The “three satellites in formation” one member spoke of earlier were the NOSS classified satellites. They are no longer in threes, just twos, but they still seem to fly in formation. They are American and they are naked eye. Go to the first website above for their orbit elements. It’s as simple as that.

    I have been doing satellite tracking for over 10 years and no one has knocked on my door donning black suits and sunglasses. Go to my wesbite http://www.castor2.ca and see the real story. There you will find the images of all 2,050 satellites I tracked last year for Sputnik’s 50th Anniversary, plus research papers about satellite tracking.

    The majority of satellites are helping us every day with communications, navigation, weather forcasting, you name it. We depend on them every single day, yet we still insist on treating them as if they were “top secret espionnage”.

    We should start treating satellites as a serious business and not as an issue of “Amateur Spy and Politics Today”.

  31. Astrofiend says:

    “Al Hall Says:
    June 22nd, 2008 at 5:58 pm ”

    I was just joking around with the ‘republican’ cheap shot; I wasn’t having a go at you or anyone. Anyhow, I agree! – politics aside.

    I think the imaging is cool. It would be better however, if they could actually get resolved and detailed images of these classified sats – but then they really might get a knock on the door from the NRO or somebody.

    Mike Earl Says:
    June 22nd, 2008 at 6:20 pm

    “This story is sensationalistic and very 1960’s, treating satellties as James Bond top secret. This is garbage. Anyone with a small telescope and a CCD camera can detect these objects. There is no shock value here anymore.”

    To a certain extent, I beg to differ. There are a large number of satellites up there that are ‘James Bond’ top secret. As evidenced by the fact that they are top secret. Just because it is possible to hunt them down and photograph them doesn’t mean that the technology isn’t highly advanced or classified – and therein lies the fascination for many.

    I agree with you though – as a political statement and/or technical achievement, just snapping some pics of these objects is not Earth-shattering. But for me the fascination lies in directly imaging objects that contain classified technology developed on almost limitless budgets, so it is fun to speculate about their possible capabilities and what their purpose may be… and I don’t think that that is treating satellites as anything less than serious business.

  32. Al Hall says:

    :-) Astrofiend-
    I know.. I have read enough of your posts.. You have a head on your shoulders… I respect what you write.

    Ian – Bring it on!!…………. Well……. Okay… I suppose I respect what you write too, sometimes… :-) .. Don’t get me wrong, if you don’t give me facts on some of ‘your’ certain beliefs then I will continue to be skeptical.. :-)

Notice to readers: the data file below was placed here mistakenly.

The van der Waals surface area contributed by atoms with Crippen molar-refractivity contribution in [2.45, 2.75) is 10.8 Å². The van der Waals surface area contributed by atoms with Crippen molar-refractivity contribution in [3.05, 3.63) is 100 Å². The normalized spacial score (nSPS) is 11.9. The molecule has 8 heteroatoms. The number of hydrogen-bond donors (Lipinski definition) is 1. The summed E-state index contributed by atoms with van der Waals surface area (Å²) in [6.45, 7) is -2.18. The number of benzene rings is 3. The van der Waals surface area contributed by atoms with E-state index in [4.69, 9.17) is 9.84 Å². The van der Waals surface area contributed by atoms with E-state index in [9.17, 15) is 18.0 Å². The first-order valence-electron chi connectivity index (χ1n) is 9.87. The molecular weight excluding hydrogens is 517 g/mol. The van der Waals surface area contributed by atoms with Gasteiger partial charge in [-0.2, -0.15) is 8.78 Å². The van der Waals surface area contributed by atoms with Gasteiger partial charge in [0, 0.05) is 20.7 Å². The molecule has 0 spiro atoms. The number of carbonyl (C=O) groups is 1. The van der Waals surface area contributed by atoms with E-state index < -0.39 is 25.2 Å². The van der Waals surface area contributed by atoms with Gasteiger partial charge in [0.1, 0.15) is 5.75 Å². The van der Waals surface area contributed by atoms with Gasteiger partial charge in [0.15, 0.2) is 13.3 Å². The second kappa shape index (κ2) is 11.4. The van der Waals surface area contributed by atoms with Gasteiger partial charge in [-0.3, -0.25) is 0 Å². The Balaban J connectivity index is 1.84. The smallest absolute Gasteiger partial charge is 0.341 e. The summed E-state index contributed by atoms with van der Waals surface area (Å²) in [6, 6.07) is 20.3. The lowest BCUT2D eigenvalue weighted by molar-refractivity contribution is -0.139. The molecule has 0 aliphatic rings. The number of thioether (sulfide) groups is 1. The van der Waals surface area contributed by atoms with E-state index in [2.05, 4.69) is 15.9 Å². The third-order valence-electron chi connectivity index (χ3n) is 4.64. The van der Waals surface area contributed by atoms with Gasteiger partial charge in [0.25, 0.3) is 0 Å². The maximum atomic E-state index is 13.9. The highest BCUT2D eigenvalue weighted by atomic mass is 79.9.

33. Ravens_Cry says:

    Hmmm, taking picture of things that don’t exist, sounds like something paranormalist would do.

  34. Patrick A. Ward says:

    Well said Mike (Earl)!

    By the way… to the conspiracy theorists/politicians/warlords/berkley residents/etc…: the rest of the world is not interested…

    Lighten up! This is an astronomy science website!

    Patrick

  35. VINNY says:

    To me the really stupid thing is this. If you wanted to photgraph spy satellites and uncover a government conspiracy….. why would you use your real name?

  36. Aodhhan says:

    What he is doing isn’t anything the US Military is going to go knocking on his door about. He isn’t threatening national security. In fact, other nations routinely track US satellites using RADAR. A much more accurate means of tracking and determining what type of satellite it may be.

  37. Georges says:

    Spy satellites are actually very valuable. They have shown us that there are at least 4 countries that we haven’t bombed yet. They’ve shown us that Antarctica is using materials intended for penguin research in amassing weapons of mass destruction. They have revealed that 86-year old Mitsy “Jennifer” Brown of Boston is a terrorist, or at least that she might have spoken with a terrorist who helped her cross North Burns Street 17 years ago. Also spy satellites have photographed some remarkable down-blouse cleavage which of course remains classified. Anyway, when you have an annual budget of 1.3 trillion dollars, which by the way is 10 times as much as EVERYBODY else’s killem budgets put together, then you’ve got to spend it SOMEwhere. Heck, it’s not like there’s anybody STARVING, for Pete’s sake. (This just in: Actually we now have reason to believe there may actually be some 5 countries we haven’t bombed yet.)

  38. Thucydides says:

    What most posters seem to have overlooked is this man’s obsession with “American” classified satellites and sites.

    I notice he seems to have no interest in Russian, Chinese, European or Indian or Israeli classified satellites or ground installations (although realisticly his chances of using sophisticated optics to view a classified installation outside the US is very slim, and the result of doing so outside the US would be either a long period in prison or the death penalty).

    So his interest seems to be motivated by anti-American politics, and the supreme irony is he can only carry out his “hobby” and publish his results in the United States under the protection of American laws and customs!

  39. tankman42 says:

    im suprised this guy hasn’t been shot! its a matter of time before the u.s. government cottons on to his spying

  40. Vitor says:

    can’t you just appreciate it as a work of art???

  41. Neophyte says:

    What? No one is to look up at the sky?
    Who say’s this so-called secret space trash is ours any way? What, they are color coded or something? Geeze first you want to ban guns, now what; Telescopes?
    Honestly, like the Chinese couldn’t figure this
    out by themselves? Who cares?